August 29, 2009
The man who doubted Al Gore
To dissent on the man-made global warming ‘consensus’ is seen as evidence of mental deficiency
By Peter Foster
Dealing with acolytes of the Al Gore school of climate change (that is, virtually every government on earth, plus the chattering classes of the entire Western World) has always reminded me of a classic series of illustrations by Australian-born British cartoonist H. M. Bateman.
Mr. Bateman’s “Man Who…” series depicted people falling about, jaws dropping and eyes popping, while the surrounding buildings literally shook as some poor fool made a monumental social gaffe. They included “The Man Who Missed the Ball on the First Tee at St. Andrews,” and “The Man Who Lit His Cigar Before the Royal Toast.”
If one were to think of current candidates for the most disastrous of faux pas, surely none could be greater than “The Man Who Expressed Skepticism About Catastrophic Man-made Global Warming.” Not merely do mouths gape, but eyes roll at any dimwit’s failure to grasp that there is “consensus” on the issue. Indeed, to dissent is seen not merely as evidence of mental deficiency but moral turpitude.
I once attended a dinner party thrown by a corporate executive who — like his guests — was astonished at my apostasy, which was met by the requisite mime show of shock from other guests. The following day he e-mailed me a news item about melting Arctic ice. That, presumably, would put me straight.
Earlier this year I wrote an article for The Walrus magazine on the great Scottish philosopher and father of economics Adam Smith. I made a passing reference to the fact that Smith, as a student of the scientific method, might be skeptical about the notion that any science was “settled.” A letter was subsequently published in which a correspondent replied, somewhat testily: “[W]hat special qualifications does Foster have to assess the validity of climate change theory?... [W]e are being told by people who have spent their whole lives studying climate change that we need to be concerned, and that’s good enough for me.”
I entirely appreciate his point. We rely on authority for the vast majority of what we believe, but global warming theory does not rank as knowledge of the same order as whether Iceland exists or the moon is made of green cheese. My reason for believing in the existence of Iceland is that a conspiracy to conjure it out of geographical thin air is passing unlikely. But anthropogenic global warming is different. Far from being an established fact, it is a hypothesis whose allegedly disastrous consequences will occur sometime in the relatively distant future. It also comes attached to considerable psychic satisfactions and political advantages for its promoters.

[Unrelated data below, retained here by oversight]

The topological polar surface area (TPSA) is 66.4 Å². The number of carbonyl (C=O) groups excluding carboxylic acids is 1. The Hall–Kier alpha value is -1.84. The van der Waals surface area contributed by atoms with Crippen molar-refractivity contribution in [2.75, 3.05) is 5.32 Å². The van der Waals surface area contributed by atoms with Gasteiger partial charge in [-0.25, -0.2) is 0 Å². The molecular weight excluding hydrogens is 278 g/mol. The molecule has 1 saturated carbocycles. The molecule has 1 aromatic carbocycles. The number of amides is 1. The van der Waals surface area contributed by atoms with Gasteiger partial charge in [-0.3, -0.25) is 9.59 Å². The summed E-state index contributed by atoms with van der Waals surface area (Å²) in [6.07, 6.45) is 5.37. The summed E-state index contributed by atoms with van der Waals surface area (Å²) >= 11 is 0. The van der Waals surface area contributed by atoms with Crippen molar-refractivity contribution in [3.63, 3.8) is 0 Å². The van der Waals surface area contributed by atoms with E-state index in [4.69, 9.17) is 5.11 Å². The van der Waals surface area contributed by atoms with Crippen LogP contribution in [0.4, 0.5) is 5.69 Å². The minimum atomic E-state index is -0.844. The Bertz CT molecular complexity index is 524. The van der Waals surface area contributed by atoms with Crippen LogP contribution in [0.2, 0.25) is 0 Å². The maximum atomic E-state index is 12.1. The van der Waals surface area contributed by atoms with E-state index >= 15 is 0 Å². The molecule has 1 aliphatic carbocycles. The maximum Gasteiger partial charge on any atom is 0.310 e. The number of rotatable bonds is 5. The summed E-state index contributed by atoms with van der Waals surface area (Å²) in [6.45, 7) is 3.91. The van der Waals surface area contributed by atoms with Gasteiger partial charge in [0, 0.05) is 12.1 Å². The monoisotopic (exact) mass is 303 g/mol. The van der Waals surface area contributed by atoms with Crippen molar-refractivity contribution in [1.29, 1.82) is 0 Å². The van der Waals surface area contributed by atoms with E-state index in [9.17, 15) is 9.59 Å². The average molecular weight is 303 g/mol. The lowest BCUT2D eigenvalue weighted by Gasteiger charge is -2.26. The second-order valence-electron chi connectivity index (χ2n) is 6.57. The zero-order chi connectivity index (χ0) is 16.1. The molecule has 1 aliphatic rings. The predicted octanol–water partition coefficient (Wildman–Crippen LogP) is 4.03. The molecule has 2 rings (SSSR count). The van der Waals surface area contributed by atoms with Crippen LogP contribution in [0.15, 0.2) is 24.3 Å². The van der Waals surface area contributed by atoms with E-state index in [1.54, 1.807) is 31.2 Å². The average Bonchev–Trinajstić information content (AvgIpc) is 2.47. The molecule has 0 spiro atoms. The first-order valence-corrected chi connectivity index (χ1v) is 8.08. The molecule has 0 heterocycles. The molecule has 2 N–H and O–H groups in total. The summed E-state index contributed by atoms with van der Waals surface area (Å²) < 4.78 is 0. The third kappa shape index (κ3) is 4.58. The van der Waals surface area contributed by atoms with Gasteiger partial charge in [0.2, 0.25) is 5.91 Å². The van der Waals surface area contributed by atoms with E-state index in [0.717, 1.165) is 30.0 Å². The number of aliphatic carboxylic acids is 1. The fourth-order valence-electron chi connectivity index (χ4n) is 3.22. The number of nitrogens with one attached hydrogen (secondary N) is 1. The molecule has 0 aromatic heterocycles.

It conforms to a broad view — long and fondly promoted by fans of Big Government — that capitalism is essentially short-sighted and greed-driven (just look at the subprime crisis!). This stance is not merely appealing to activist politicians and bureaucrats, it is pure gold for the vast and growing army of radical NGO environmental lobby groups, whose raison d’être — and fundraising — are closely related to the degree to which nature is seen to be “endangered.” It is also appealing to rent seeking businessmen who see the profit potential in the vast array of controls and subsidies.
Nevertheless, most ordinary people reasonably imagine in the face of such a weight of “authority” that the case must be closed. It isn’t. For a start, the weight of authority is based on the political doctoring of studies that are in any case designed to countenance no other conclusion than that man-made carbon dioxide drives the climate. Moreover, the very fact that the theory’s promoters are so reluctant to actually engage in scientific debate (No time to talk. Must act!) is highly suspicious.
However, once you get people believing in “authority,” then you’re pretty much home and dry. Authority relieves us of the anxiety of uncertainty and the pain of thought. If the issue can also be portrayed as “moral” (millions of poor people dying from biblical droughts and floods!) then to question it is not merely cause for rejection but censure. Skeptics must be either crackpots or in the pay of Big Oil or Big Coal.
I recently had what I tried to make a level-headed exchange with somebody who was visibly agitated at my daring to quote science, facts and sources. This person — dredging up material from the conventional noosphere — finally told me that I was like “a holocaust denier,” or somebody who believed in UFOs! Their conviction, like the Walrus correspondent, was based on the fact that “Nobel prize winners” had declared that catastrophic global warming was a fact.
Now it’s certainly true that Al Gore has a Nobel, but it is equally certain that it isn’t for science. The nations of the world are currently involved — ahead of the next giant climate shindig in Copenhagen in December — in rancorous discussions about sharing the economic self-mutilations that are claimed to be needed as part of a successor to the egregiously-failed Kyoto Accord. No issue has more divided the rich and poor, and pitted the West against India and China.
In case you don’t remember, the Nobel that Al Gore shared with the Intergovernmental Panel on Climate Change was for Peace. But mentioning that massive incongruity would probably cause people’s eyes to roll, or maybe even buildings to shake.